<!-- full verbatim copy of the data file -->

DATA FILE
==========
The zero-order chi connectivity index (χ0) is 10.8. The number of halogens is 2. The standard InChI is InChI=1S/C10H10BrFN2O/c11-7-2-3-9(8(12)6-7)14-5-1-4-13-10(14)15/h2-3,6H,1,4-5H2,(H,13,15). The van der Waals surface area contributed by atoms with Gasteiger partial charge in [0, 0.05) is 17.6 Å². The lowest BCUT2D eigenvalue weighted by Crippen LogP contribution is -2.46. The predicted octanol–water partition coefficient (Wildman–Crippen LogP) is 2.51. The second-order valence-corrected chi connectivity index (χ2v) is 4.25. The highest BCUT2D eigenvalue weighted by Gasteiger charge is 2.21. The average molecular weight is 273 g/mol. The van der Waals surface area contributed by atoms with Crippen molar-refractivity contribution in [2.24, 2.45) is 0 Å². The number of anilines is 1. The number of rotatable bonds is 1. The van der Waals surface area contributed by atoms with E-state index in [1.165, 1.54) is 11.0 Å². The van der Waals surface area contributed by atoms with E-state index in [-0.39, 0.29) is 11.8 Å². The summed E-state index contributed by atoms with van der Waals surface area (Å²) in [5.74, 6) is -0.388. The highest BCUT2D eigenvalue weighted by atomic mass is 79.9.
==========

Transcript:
The zero-order chi connectivity index (χ0) is 10.8. The number of halogens is 2. The standard InChI is InChI=1S/C10H10BrFN2O/c11-7-2-3-9(8(12)6-7)14-5-1-4-13-10(14)15/h2-3,6H,1,4-5H2,(H,13,15). The van der Waals surface area contributed by atoms with Gasteiger partial charge in [0, 0.05) is 17.6 Å². The lowest BCUT2D eigenvalue weighted by Crippen LogP contribution is -2.46. The predicted octanol–water partition coefficient (Wildman–Crippen LogP) is 2.51. The second-order valence-corrected chi connectivity index (χ2v) is 4.25. The highest BCUT2D eigenvalue weighted by Gasteiger charge is 2.21. The average molecular weight is 273 g/mol. The van der Waals surface area contributed by atoms with Crippen molar-refractivity contribution in [2.24, 2.45) is 0 Å². The number of anilines is 1. The number of rotatable bonds is 1. The van der Waals surface area contributed by atoms with E-state index in [1.165, 1.54) is 11.0 Å². The van der Waals surface area contributed by atoms with E-state index in [-0.39, 0.29) is 11.8 Å². The summed E-state index contributed by atoms with van der Waals surface area (Å²) in [5.74, 6) is -0.388. The highest BCUT2D eigenvalue weighted by atomic mass is 79.9.